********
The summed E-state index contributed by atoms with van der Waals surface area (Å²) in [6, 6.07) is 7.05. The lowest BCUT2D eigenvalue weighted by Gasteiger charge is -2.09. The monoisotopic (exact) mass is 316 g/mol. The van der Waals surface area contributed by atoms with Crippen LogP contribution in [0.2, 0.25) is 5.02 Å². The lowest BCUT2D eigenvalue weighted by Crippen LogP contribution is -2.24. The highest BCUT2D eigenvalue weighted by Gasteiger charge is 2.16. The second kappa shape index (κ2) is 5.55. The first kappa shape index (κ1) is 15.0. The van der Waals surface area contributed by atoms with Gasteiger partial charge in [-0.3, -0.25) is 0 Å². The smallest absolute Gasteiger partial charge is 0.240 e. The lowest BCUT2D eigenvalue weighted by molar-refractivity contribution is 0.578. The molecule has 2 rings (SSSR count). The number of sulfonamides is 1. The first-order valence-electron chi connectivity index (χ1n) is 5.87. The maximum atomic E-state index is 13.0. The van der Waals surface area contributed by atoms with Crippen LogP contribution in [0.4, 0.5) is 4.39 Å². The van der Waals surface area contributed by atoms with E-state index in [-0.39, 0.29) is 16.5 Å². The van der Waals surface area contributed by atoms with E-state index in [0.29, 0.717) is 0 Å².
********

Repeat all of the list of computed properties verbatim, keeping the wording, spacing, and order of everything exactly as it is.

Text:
The summed E-state index contributed by atoms with van der Waals surface area (Å²) in [6, 6.07) is 7.05. The lowest BCUT2D eigenvalue weighted by Gasteiger charge is -2.09. The monoisotopic (exact) mass is 316 g/mol. The van der Waals surface area contributed by atoms with Crippen LogP contribution in [0.2, 0.25) is 5.02 Å². The lowest BCUT2D eigenvalue weighted by Crippen LogP contribution is -2.24. The highest BCUT2D eigenvalue weighted by Gasteiger charge is 2.16. The second kappa shape index (κ2) is 5.55. The first kappa shape index (κ1) is 15.0. The van der Waals surface area contributed by atoms with Gasteiger partial charge in [-0.3, -0.25) is 0 Å². The smallest absolute Gasteiger partial charge is 0.240 e. The lowest BCUT2D eigenvalue weighted by molar-refractivity contribution is 0.578. The molecule has 2 rings (SSSR count). The number of sulfonamides is 1. The first-order valence-electron chi connectivity index (χ1n) is 5.87. The maximum atomic E-state index is 13.0. The van der Waals surface area contributed by atoms with Crippen LogP contribution in [0.4, 0.5) is 4.39 Å². The van der Waals surface area contributed by atoms with E-state index in [-0.39, 0.29) is 16.5 Å². The van der Waals surface area contributed by atoms with E-state index in [0.29, 0.717) is 0 Å².